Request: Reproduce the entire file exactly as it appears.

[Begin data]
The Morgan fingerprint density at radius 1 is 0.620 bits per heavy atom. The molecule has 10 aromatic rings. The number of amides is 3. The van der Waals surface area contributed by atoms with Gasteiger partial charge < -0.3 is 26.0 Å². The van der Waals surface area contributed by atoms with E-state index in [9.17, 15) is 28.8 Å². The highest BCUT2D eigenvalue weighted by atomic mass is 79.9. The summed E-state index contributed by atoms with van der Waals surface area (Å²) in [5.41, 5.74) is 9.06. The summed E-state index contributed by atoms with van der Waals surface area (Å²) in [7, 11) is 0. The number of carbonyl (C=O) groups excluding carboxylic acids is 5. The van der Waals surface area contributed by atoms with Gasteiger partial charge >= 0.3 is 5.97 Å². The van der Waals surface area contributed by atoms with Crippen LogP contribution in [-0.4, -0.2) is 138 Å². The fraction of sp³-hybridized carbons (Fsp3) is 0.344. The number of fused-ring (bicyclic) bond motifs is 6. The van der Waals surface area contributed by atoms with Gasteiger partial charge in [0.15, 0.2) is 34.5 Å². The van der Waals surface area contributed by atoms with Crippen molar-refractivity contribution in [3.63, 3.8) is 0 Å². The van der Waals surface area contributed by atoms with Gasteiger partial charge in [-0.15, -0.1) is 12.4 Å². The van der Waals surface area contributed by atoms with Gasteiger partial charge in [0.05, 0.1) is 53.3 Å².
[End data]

The Morgan fingerprint density at radius 1 is 0.620 bits per heavy atom. The molecule has 10 aromatic rings. The number of amides is 3. The van der Waals surface area contributed by atoms with Gasteiger partial charge < -0.3 is 26.0 Å². The van der Waals surface area contributed by atoms with E-state index in [9.17, 15) is 28.8 Å². The highest BCUT2D eigenvalue weighted by atomic mass is 79.9. The summed E-state index contributed by atoms with van der Waals surface area (Å²) in [5.41, 5.74) is 9.06. The summed E-state index contributed by atoms with van der Waals surface area (Å²) in [7, 11) is 0. The number of carbonyl (C=O) groups excluding carboxylic acids is 5. The van der Waals surface area contributed by atoms with Gasteiger partial charge >= 0.3 is 5.97 Å². The van der Waals surface area contributed by atoms with Crippen LogP contribution in [-0.4, -0.2) is 138 Å². The fraction of sp³-hybridized carbons (Fsp3) is 0.344. The number of fused-ring (bicyclic) bond motifs is 6. The van der Waals surface area contributed by atoms with Gasteiger partial charge in [0.15, 0.2) is 34.5 Å². The van der Waals surface area contributed by atoms with Crippen molar-refractivity contribution in [3.63, 3.8) is 0 Å². The van der Waals surface area contributed by atoms with Gasteiger partial charge in [-0.15, -0.1) is 12.4 Å². The van der Waals surface area contributed by atoms with Gasteiger partial charge in [0.05, 0.1) is 53.3 Å².